In fact, Nasser Bourita, Morocco’s Minister of Foreign Affairs, African Cooperation and Moroccans Abroad, who represented King Mohammed VI in the Extraordinary Summit on Terrorism and Unconstitutional Changes of Government of the African Union (AU) held on May 28 in Malabo, Equatorial Guinea, noted in his speech that the ecosystem of terrorism is evolving towards a nexus between terrorism, separatism and criminality.

With an increasingly recurrent, as well as increased terrorist activities, conflicts, political instability, and pandemics, this is the time to forge a continental voice, noted Bourita. He added that “in the face of this mutating threat, our collective strength has never been so much a function of our individual vulnerabilities, and the theme of terrorism and unconstitutional changes of government reflect a concern that is very relevant in view of the challenging situation in Africa”.

In this regard, the minister pointed out that the continent’s security indicators are turning red, one after the other, adding that this is a sign of the “mixed” operational assessment of the AU Action Plan on the prevention and the fight against terrorism adopted in 2002.

Bourita then advocated for the strengthening of a legal framework which can be very useful in the future, but highly regretted Mali’s decision to withdraw from the G5-Sahel which is “very bad news to ponder” as the continent needs collective commitment and integrated approach combining security action, economic and social action; and cultural and religious action. 

Mali, a landlocked West African state with an impoverished population, faces increasing isolation from the international community over the political power grab. Even as the African Union (AU), the continental organization, and the Economic Community of West African States (ECOWAS), the regional bloc, both suspended the membership of Mali following military coups in August 2020 and May 2021, the ruling military officials continue to onto political power by delaying the proposed democratic elections.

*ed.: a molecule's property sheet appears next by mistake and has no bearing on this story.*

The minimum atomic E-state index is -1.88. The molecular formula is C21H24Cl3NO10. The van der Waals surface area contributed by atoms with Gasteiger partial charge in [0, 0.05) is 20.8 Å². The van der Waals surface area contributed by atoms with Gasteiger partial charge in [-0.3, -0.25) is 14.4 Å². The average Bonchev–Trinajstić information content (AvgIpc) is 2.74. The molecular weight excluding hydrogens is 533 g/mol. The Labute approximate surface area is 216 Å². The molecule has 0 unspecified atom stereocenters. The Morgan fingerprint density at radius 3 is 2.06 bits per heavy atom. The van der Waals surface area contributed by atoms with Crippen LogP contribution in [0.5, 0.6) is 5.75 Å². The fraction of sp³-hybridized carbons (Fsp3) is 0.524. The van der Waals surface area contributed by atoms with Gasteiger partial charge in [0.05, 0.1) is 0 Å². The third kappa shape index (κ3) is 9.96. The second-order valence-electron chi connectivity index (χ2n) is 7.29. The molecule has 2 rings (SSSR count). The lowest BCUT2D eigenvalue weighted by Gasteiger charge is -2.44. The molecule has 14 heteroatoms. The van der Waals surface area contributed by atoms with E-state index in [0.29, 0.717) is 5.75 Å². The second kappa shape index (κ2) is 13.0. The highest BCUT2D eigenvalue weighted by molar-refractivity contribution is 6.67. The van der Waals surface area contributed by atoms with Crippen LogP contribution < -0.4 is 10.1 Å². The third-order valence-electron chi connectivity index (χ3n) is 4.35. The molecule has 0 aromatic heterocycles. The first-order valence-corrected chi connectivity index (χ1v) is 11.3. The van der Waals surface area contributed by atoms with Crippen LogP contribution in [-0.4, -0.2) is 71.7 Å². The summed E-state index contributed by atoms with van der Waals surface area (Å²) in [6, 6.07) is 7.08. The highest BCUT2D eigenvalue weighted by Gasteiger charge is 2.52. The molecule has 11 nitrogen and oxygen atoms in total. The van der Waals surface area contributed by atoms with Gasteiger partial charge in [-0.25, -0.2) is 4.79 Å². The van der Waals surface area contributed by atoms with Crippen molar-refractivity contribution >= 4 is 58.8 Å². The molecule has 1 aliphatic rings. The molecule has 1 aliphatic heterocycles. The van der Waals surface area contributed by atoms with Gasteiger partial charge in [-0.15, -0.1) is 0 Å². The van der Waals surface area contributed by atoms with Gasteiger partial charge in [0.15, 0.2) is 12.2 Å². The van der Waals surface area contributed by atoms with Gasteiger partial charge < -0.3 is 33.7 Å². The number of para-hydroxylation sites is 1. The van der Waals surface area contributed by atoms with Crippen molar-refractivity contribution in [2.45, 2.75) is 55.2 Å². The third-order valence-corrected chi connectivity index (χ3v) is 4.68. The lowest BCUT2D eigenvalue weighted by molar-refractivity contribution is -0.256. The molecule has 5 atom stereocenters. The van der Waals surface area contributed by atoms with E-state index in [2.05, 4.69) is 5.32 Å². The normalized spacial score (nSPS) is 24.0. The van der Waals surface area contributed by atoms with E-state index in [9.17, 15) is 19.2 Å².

At the summit in Equatorial Guinea, Moussa Faki Mahamat, Chairperson of the African Union Commission, highlighted the factors contributing to lack of development including and good governance, the growing tendency of usurping power by the military and the significance of forging a collective solidarity as basis for resolving continental and regional problems.

In his speech, Macky Sall, Chairman of the African Union and President of Senegal, also called for laying down arms, to engage in dialogue to settle internal differences peacefully. “When the state is in danger, when it is destabilized in any way, the foundations of living together falter to make way for chaos,” he reminded.

Both Macky Sall and Moussa Faki Mahamat, have issued official statements urging the military government in Mali to take to a constitutional regime as early as possible, reassuring that the solutions to continental problems and overcoming the existing challenges depends on strong mobilization of African leaders and the effective coordination provided by the African Union.

The Economic Community of West African States (ECOWAS), the African Union, the United Nations, and the bilateral and multilateral partners endorse and support the implementation of sanctions and other strict measures to ensure a peaceful return to constitutional and democratic government in the Republic of Mali.

* Kester Kenn Klomegah is a frequent and passionate contributor to IDN. During his professional career as a researcher specialising in Russia-Africa policy, which spans nearly two decades, he has been detained and questioned several times by federal security services for reporting facts. Most of his well-resourced articles are reprinted in several reputable foreign media. [IDN-InDepthNews – 01 June 2022]

Image source: The Defense Post